At Home with Portuguese Appetite in Johannesburg

Try as I might, Johannesburg is just not the place this Capetonian can ever feel at home in. I was reminded of this on a recent visit, two days in which I could just as well have spent on Planet Jupiter, such were the number of un-Capetonian experiences.

Minibus taxis actually indicating before changing lanes on the highway between downtown Johannesburg and Centurion, for example, was a foreign occurrence of the out-of-body kind.

Another weird habit they have in that neck of the woods is that when one orders a certain wine, the waiter actually understands the name you have uttered. Yes, he or she will smile, walk away and retrieve the bottle of Vrede en Lust Viognier without the quaint Capetonian practise of dumbly grinning before asking you to point out your order on the wine-list.

Mama Cesco and Me.
Mama Cesco and Me.

There also tends to be an alarming shortage of hipsters in Johannesburg. By day two I was having withdrawal symptoms caused by the lack of greasy beards being prodded in my face, a paucity of tattooed limbs and the dearth of female underarm hair peering out from body-hugging T-shirts.

For two brief hours I was, however, treated to an experience that made me feel right at home. Cesco’s, an atmospheric eatery out in Strydom Park, has the look, feel and ambience of Dias Tavern, Cape Town’s finest Portuguese dining establishment and my home-from-home. Walking in, I scoped the cheap furniture, the loud sporting memorabilia, the grotty old soaks sipping Castle Draught and the hand-written specials board. It was lump-in-the throat stuff.

The proof is, obviously, in the food. A plastic menu told the tale of the usual Portuguese suspects – chouriço, calamari heads, trinchado, chicken peri-peri and espetada. But first, Joaquim Sá and I ordered a bottle of Casal Garcia to get the stomach juices stirring.

Starters were caldo verde soup and chicken giblets, served with two massive freshly baked white rolls the size of malformed baby heads. The soup was perfect, the green cabbage having been poached in chicken and vegetable stock before Mamma Cesco had added the pieces of potato and slices of savoury chouriço.

I was rocked by the chicken giblets. These delicacies, plucked from the lower throat of the chicken, had been gently simmered in a tomato and paprika liquid, with bay-leaf and white wine also joining the medley of flavours.

That Tripe.
That Tripe.

Correctly cooking chicken giblets requires the skill of a female moustache trimmer and the patience of a Danish virgin. Underdone giblets are glandular atrocities, slimy and putrid things tasting of puppy eye-balls. Overcook them and they become as tough as the worn scrotum of an 86-year old wildebeest bull.

Mamma Cesco had done a perfect job, cooking the giblets to a texture which was firm to the bite, yet gave way easily to reveal an unctuous fatty, fleshiness perked by the cooking sauce.

To the Cesco’s blackboard specials, and Tripe Portuguese was ordered by both Sá and I without the slightest hesitation. It had begun to rain outside and the sky was grey, which made it perfect weather for eating this kind of hearty fare.

The dishes arrived and Sá and I dabbed at our eyes with paper napkins, such was the emotion. It was all just so damn perfect.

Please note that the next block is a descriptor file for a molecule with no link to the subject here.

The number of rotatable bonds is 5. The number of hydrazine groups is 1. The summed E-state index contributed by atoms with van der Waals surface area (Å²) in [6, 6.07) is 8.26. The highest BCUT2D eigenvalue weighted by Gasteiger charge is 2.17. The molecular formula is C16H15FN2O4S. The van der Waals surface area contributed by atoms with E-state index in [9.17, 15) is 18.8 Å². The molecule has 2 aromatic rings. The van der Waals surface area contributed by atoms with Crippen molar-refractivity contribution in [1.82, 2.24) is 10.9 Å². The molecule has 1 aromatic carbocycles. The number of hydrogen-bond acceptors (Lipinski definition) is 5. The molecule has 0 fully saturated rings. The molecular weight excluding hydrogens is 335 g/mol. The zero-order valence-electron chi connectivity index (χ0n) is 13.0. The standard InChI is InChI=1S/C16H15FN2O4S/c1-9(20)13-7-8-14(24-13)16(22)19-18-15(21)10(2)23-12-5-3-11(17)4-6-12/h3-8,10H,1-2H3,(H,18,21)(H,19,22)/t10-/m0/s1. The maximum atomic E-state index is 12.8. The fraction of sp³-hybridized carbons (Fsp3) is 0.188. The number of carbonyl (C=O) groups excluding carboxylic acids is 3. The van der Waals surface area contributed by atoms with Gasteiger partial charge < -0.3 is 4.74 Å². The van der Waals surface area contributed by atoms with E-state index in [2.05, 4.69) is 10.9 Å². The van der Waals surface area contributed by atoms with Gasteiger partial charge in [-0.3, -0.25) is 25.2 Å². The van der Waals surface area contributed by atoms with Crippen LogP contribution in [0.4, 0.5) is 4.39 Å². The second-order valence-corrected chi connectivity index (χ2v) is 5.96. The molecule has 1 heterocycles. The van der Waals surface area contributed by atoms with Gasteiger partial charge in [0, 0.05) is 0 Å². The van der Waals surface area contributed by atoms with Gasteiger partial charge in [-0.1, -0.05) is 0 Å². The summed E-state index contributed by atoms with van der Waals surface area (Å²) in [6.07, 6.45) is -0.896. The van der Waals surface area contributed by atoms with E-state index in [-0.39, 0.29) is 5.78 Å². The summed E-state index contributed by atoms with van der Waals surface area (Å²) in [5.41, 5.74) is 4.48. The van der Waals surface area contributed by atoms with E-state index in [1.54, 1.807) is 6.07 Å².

This tripe had been cooked the way it is done in the eastern parts of the Alentejo region and not in the more familiar style of Porto. This means no beans or slices of chouriço. Just mounds of cow, pig and sheep stomach, braised for half a day in white wine, olive oil and wine vinegar.

It was a beautiful thing, and in the habit of true Portuguese men we sat about eating our tripe without saying a word, save for me telling the joke about the cork stopper, the tango dancer and the Indian. The three different type of offal had blended seamlessly to form a symphony of flavours and textures. Rich and silky soft, the food was as earthily aromatic as a fine red wine from Burgundy. Each mouthfeel had a depth of tastes, all meaty and creamy and soulful, everything complemented by the accuracy of the cooking.

The last morsels were devoured, the sheen of the fatty sauce staining our mouths as the final bits of meat were eaten in between bites of white crusty bread.

Finally, a chicken peri-peri was ordered to ascertain the status of Cesco’s on the Portuguese eatery scale.

It arrived next to a mound of golden fried potato wedges, which I found a bit disturbing. Potato wedges are a bit dandy and poncy for a place like this. Like Dias Tavern, Cesco’s should be serving real, long, greasy chips.

Wedges and chicken peri-peri.
Wedges and chicken peri-peri.

In any event, Sá and I were not going to allow a potato to get in our way. The chicken was a bit pale in appearance and I missed the charred crust a well-done fire gives this classic dish. But maybe Cesco’s griller was on sardine-scaling leave.

What the chicken lacked in appearance, was certainly made up on the flavour count. The flesh was tender and moist as a Lithuanian beach volleyball player in Game Seven, and the taste perfectly combined a more-ish lemony freshness with a zesty back-burn. The latter was a bit much for Sá who cried “agua dente” after the first two bites, leaving me to polish of the fiery bird with my two amigos Casal and Garcia.

A fine meal on every level, affirming that home is indeed where the appetite is.

·       Emile Joubert

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